As exhibited by Littlefish, training programs can be mostly online. But most companies use more than one method to train their employees. A good training program is tailored to both individual and corporate needs, and often incorporates peer mentoring and hands-on training.
Businesses often emphasize technology over skills
At the exact same time that candidates with technical skills are hard to find, businesses are also accelerating their digital transformations. There’s a strong preference among companies to adopt a technology first and then upskill, train, or hire later. Only 40 percent of companies say they select a technology based on the skills they have readily available.
Emphasizing the technology over in-house skills has backed many companies into a corner — and created many “purple squirrel” positions. Recruiters use the term “purple squirrel” to describe a candidate with a highly specific, and potentially rare, combination of skills and education. Machine learning experts are an extreme example. They’re rare enough already without warring tech giants offering them startlingly high benefits packages — in some cases just to get them off the market. Interestingly, and most relevant to the topic of upskilling, smaller tech companies in response hiring physicists and astronomers with the necessary math skills — and then upskilling them into artificial intelligence.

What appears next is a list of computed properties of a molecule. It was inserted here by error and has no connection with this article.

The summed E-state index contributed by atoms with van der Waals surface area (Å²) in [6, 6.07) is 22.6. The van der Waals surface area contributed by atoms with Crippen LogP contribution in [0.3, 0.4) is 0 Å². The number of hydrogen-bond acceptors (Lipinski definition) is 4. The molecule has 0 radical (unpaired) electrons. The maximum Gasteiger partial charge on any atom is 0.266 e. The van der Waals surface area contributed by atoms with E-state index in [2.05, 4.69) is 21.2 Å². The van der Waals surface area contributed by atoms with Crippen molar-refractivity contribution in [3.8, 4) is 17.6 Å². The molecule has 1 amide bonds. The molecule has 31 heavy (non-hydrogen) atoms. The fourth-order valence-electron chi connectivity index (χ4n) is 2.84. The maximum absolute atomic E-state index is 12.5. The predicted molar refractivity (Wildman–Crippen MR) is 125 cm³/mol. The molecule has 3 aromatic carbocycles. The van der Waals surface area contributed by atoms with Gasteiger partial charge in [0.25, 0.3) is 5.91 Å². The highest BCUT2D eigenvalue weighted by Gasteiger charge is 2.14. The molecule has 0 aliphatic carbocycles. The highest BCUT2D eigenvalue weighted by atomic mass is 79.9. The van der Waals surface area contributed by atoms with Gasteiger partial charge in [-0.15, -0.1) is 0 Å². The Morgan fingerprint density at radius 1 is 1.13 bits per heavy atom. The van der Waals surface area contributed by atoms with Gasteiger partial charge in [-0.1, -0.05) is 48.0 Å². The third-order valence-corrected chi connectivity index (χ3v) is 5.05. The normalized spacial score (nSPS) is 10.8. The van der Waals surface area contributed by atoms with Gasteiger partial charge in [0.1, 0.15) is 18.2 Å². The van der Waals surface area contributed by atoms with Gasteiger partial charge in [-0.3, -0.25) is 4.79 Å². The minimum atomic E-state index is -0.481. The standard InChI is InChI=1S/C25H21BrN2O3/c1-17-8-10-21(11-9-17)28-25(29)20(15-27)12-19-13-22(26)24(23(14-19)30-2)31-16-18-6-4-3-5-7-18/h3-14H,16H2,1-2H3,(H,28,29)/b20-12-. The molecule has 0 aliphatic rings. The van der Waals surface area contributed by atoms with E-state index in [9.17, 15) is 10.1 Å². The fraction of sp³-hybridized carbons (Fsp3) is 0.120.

A more down-to-earth example would be proficiency with basic cloud platforms — something that a capable internal candidate could grasp and master.
When their perfect candidate doesn’t materialize, companies often double down on promotion and recruitment. However, these are perfect opportunities to upskill current employees with training that’ll lead to long-lasting benefits for your workforce:
Cultural fit. Internal training programs provide incentive and opportunity for talented employees. Importantly, you’ve almost assured a good cultural fit. Upskilling current employees mean that you’re getting someone familiar with your company values and goals, as well as your business area. Rather than guessing whether a candidate has the preferred background, you know it.
Cost. Most managers pointed to convenience, reduced cost, and travel as the top benefits for online training over other methods. For HR professionals, internal technical training provides a cheaper method than recruiting. Rather than attempting to hire a technical position from a broader candidate pool, they spend less money training from their untapped talent pool. Take for instance DevOps professionals — the third highest demand posting according to Indeed. You likely have an untapped talent pool in other departments with the problem-solving skills and experience with your business domain and tech stack. It’s then easier to find a candidate on the help desk or customer service role with a desire to retrain, than hire specifically for a DevOps role.
Retention. Many managers are concerned about upskilling an employee only to have them leave. It’s a common trope in the IT industry, particularly certifications. But, research shows that company-sponsored training signals something different for the employees. They view it as an investment in their career, and they’re more likely to stay. In fact, 94% of employees say they would stay at a company longer if it invested in their career development.
Employers are playing a larger role in workforce development than ever before. As HR professionals struggle to recruit qualified candidates, companies are increasingly filling critical skill gaps with training.